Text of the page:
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4000 dpi for $4,000



PRODUCT SPOTLIGHT

4000 dpi for $4,000
Medium-Format Film Scanner

Text by Richard Lewin

TEXT AND IMAGES BY JAMES SCHMELZER
Technical Representative, F.J. Westcott Company

POLAROID SPRINTSCAN
120 PRODUCT SPECS

Sensor Technology:
Single Pass RGB,
10K pixel CCD

Optical Resolution:
4000x4000 Optical dpi

Data Conversion:
14-bit A/D per channel, 8-bit
and 16-bit out to host

Dynamic Range:
0-3.9 O.D.

Scan Time:
less than 2 minutes for
6x6 cm @ 4000 dpi

CCD Calibration:
Automatic Uniformity,
true dark calibration,
Automatic Focusing

Light Source:
Cold Cathode-"patented
illumination system"

Interface:
SCSI-2, IEC 1394 (FireWire)

Power Requirements:
20 W @ 155 VAC, 60 HZ;
100-240 VAC, 50-60 HZ

Operating Temperature:
50-104 degrees F
(10-40 degrees C)

Operating Humidity:
20%-80% non-condensing

Dimensions:
10.7 " x 5.5" x 19.2"
(27.2 x 14 x 43.8 cm)

Weight:
14 pounds (6.4 kg)

Palette lady is an actual scanned image produced by the polaroid sprintscan 120 medium-format film scanner, scheduled for shipment in the U.S. around the end of January 2001.

As I walked the floor of PhotoPlus East in November 2000, I could easily have overlooked the plain-looking blue-gray product at Polaroid's booth. I'm so glad I didn't. What Polaroid seems to have done with an unobtrusive Art Deco box called the SprintScan 120 Medium-Format Film Scanner is set a new standard in its category.
Although the product has not yet reached the marketplace, if this scanner is everything Polaroid says it is, medium-format and 35mm professional photographers will have digital output image quality that is, for all intents and purposes, indistinguishable from the silver-halide original.
The latest model in Polaroid's Professional SprintScan Film Scanner line, the 120 boasts a true optical resolution of 4000x4000 dpi for all film formats up to 6x9 cm, making it the highest resolution medium-format scanner on the market. Incredibly, in the spirit of Polaroid's traditional corporate image as the instant picture specialists, scanning is almost "instant"-less than 100 seconds for a 6x6 chrome or negative!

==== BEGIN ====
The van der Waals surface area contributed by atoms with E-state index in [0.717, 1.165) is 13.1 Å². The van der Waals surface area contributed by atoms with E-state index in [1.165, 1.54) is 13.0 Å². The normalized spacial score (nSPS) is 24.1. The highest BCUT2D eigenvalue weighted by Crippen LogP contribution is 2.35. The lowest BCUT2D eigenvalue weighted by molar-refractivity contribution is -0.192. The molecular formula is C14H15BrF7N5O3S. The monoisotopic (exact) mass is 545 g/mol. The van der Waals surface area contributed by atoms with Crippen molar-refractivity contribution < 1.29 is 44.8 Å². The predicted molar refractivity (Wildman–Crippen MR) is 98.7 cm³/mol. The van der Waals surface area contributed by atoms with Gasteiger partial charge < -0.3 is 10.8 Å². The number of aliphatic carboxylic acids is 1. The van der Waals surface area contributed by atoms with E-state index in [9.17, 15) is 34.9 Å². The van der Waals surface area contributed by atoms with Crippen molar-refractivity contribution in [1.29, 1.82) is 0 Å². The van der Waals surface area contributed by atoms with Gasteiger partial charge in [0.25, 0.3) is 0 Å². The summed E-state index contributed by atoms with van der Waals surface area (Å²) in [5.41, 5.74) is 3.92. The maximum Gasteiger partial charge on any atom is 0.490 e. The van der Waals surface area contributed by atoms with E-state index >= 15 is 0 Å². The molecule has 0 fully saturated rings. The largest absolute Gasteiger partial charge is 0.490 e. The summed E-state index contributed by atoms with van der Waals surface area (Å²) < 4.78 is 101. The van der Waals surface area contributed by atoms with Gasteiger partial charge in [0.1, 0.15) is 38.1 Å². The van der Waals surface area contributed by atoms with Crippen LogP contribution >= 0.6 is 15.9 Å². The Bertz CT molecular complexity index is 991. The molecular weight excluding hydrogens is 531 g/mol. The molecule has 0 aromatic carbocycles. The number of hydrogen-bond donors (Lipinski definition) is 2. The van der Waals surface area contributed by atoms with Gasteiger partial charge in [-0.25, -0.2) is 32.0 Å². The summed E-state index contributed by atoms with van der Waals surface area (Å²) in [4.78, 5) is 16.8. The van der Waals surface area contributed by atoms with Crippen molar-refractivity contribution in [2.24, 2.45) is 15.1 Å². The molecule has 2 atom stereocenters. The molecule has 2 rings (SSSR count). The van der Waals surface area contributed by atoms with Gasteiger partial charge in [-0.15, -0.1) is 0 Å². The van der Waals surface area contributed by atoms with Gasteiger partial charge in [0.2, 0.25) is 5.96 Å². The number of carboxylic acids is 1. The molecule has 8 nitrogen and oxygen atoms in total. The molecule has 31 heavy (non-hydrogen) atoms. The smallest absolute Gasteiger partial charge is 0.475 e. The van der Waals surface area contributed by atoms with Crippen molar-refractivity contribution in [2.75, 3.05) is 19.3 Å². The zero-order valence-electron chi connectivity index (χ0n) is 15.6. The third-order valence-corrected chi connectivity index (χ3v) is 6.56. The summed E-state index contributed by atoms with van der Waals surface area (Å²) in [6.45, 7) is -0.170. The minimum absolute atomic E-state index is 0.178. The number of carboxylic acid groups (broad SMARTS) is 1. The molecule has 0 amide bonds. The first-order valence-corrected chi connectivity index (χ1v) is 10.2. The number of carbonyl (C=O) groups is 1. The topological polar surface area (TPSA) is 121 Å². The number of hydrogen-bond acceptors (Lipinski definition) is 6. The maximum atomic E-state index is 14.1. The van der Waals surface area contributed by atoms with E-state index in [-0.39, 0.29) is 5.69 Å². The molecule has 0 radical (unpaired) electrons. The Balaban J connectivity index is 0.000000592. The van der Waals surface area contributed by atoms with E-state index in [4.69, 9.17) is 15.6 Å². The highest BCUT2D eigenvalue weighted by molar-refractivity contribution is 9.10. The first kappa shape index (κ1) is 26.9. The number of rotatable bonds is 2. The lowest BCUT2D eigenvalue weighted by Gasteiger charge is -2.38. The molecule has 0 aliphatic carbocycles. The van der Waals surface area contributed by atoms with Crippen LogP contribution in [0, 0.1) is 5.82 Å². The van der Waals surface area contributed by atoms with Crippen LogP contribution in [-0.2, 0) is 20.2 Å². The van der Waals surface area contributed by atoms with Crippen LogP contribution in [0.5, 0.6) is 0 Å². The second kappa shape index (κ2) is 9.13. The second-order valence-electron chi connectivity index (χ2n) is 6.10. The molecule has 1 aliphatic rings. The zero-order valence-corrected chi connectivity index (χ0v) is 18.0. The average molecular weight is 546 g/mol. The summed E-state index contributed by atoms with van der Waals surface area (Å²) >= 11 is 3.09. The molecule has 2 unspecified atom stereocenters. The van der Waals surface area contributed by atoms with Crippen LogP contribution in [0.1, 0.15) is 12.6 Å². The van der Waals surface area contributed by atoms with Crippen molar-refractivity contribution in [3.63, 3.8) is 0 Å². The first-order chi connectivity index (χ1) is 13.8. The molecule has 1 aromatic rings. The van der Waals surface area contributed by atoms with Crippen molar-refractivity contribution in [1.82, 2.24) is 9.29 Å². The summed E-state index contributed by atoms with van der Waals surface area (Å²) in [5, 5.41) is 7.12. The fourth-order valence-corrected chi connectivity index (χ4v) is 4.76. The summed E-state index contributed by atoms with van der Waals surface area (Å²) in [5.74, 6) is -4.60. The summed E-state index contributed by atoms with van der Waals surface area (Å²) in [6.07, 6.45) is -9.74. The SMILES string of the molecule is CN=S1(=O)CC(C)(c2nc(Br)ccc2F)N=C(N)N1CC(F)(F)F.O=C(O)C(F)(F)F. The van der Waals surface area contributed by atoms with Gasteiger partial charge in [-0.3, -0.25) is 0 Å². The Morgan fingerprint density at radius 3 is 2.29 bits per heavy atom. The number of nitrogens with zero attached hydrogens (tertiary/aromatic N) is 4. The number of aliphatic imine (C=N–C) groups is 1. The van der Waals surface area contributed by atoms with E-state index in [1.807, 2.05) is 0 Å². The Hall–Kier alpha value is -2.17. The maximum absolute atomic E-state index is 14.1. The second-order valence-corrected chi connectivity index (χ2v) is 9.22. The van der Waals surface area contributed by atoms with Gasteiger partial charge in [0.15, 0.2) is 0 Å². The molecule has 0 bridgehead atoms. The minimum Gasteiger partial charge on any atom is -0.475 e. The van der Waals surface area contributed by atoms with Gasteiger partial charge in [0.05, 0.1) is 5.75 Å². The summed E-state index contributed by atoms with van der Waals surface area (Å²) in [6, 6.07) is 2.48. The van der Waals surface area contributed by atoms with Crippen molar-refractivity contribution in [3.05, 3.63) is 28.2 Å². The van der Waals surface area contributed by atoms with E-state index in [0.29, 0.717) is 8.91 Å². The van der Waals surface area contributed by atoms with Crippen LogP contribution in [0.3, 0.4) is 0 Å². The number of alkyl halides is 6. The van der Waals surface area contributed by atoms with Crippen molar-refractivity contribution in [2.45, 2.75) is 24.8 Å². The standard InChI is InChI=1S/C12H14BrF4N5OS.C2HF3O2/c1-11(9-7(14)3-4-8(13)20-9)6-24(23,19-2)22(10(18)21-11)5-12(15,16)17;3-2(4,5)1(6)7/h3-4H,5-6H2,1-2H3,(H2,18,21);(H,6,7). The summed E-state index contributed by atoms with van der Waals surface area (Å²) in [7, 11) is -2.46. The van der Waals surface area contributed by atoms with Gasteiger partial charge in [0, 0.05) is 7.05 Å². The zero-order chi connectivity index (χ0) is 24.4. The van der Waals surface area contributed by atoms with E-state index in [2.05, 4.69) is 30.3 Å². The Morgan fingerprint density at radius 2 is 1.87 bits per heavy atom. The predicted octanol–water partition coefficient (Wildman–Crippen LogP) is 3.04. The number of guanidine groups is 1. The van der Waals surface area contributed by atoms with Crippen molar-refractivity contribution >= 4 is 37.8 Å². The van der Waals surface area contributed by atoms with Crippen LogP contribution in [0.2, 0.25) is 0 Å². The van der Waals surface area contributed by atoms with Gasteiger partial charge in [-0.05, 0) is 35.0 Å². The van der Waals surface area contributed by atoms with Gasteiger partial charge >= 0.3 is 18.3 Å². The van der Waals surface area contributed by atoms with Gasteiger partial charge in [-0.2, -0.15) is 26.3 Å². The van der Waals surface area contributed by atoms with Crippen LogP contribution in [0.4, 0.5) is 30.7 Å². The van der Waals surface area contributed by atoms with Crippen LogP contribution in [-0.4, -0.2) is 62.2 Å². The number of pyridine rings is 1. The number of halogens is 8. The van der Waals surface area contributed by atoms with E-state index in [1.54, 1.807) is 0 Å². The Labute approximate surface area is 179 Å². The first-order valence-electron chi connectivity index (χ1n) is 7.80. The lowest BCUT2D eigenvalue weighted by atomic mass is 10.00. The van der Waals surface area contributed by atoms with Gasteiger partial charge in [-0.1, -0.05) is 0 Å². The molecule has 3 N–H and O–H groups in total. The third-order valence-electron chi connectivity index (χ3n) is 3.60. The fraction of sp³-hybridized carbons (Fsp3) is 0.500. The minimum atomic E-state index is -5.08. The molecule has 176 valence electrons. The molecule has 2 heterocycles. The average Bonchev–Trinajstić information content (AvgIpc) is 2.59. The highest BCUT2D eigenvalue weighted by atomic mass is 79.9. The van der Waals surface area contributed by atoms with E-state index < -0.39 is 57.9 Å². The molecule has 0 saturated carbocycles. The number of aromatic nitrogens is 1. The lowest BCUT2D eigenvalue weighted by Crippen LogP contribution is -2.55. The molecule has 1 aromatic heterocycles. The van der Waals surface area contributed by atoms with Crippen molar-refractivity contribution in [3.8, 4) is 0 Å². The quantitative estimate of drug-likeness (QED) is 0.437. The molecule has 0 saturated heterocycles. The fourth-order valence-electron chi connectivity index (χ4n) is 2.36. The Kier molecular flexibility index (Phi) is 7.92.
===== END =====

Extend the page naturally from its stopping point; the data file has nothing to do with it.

The dynamic range of the image output is "up to 3.9 with multi-scanning," another incredible technical achievement. According to Polaroid's SprintScan marketing manager, Bill Orlansky, this combination of high resolution and broad dynamic range promises the user blacker blacks and drastically lowered image "noise," especially in dark areas.

ACCOMMODATING HARDWARE
In the spirit of interfacing with the latest in computer technology, the SprintScan 120 has both SCSI-2 and IEC1394 FireWire connections. The unit comes packaged with three film holders: one to hold four 35mm mounted slides, one for 35mm strips of six images, and one that can accommodate any of the following: four 6x4.5 cm, four 6x6 cm, three 6x7 cm, or two 6x9 cm. In 35mm mode, the scanner provides automatic film holder advancement, lessening the need for machine monitoring time, thereby increasing work efficiency.

THREE SOFTWARE OPTIONS
As of this writing, the SprintScan 120 will come with three software packages: PolaColor Insight Pro v.4.5, LaserSoft SilverFast Ai, and Binuscan Advanced. Insight Pro, used exclusively with Polaroid SprintScan Scanners, is described by Polaroid as "advanced enough for the professional, while simple enough for the beginner." It has an elegantly simple user interface and a diagonal split-screen format for "before and after" correction viewing. Among its other virtues:
•Automatic removal of surface flaws like dust, scratches, and fingerprints
•Dodge and burn
•Predefined media selection, which automatically knows the image area that needs to be scanned, based on the user's film format
•3-by-3 pixel area eyedropper sampling
•Automatic energy and lamp conservation
•Support for PC file formats (Tif, JPG, BMP) and Mac formats (TIFF, PSD, JPEG).
•Text edit boxes for all Image Quality Assurance controls.

Additional scanning controls, provided by the LaserSoft SilverFast Ai software, include:
•A ScanPilot that guides the user through the image optimization process
•Options for a variety of user sophistication levels: from automated sliders and buttons to numeric controls and RGB, CMYK, LAB, and LCH densitometer readings
•Optimized preview and real-time processing
•Selective color correction, which automatically picks the correct color for manipulation, either graphical or numerical
•Plug-and-play CMYK, which allows monitoring of color differences between RGB and CMYK directly on the pre-scan.
Polaroid is determined to be a major force in the pro digital scanner market. With its 4000 dpi and $3,995 pricetag, the SprintScan 120, planned for late January 2001 shipment, may very well become the new industry standard.

Watch for the new Polaroid SprintScan 120 at the company website, www.polaroidwork.com.

Richard Lewin, a photographer, technology writer, and digital imaging consultant, has been retailing photographic products for 30 years.


   







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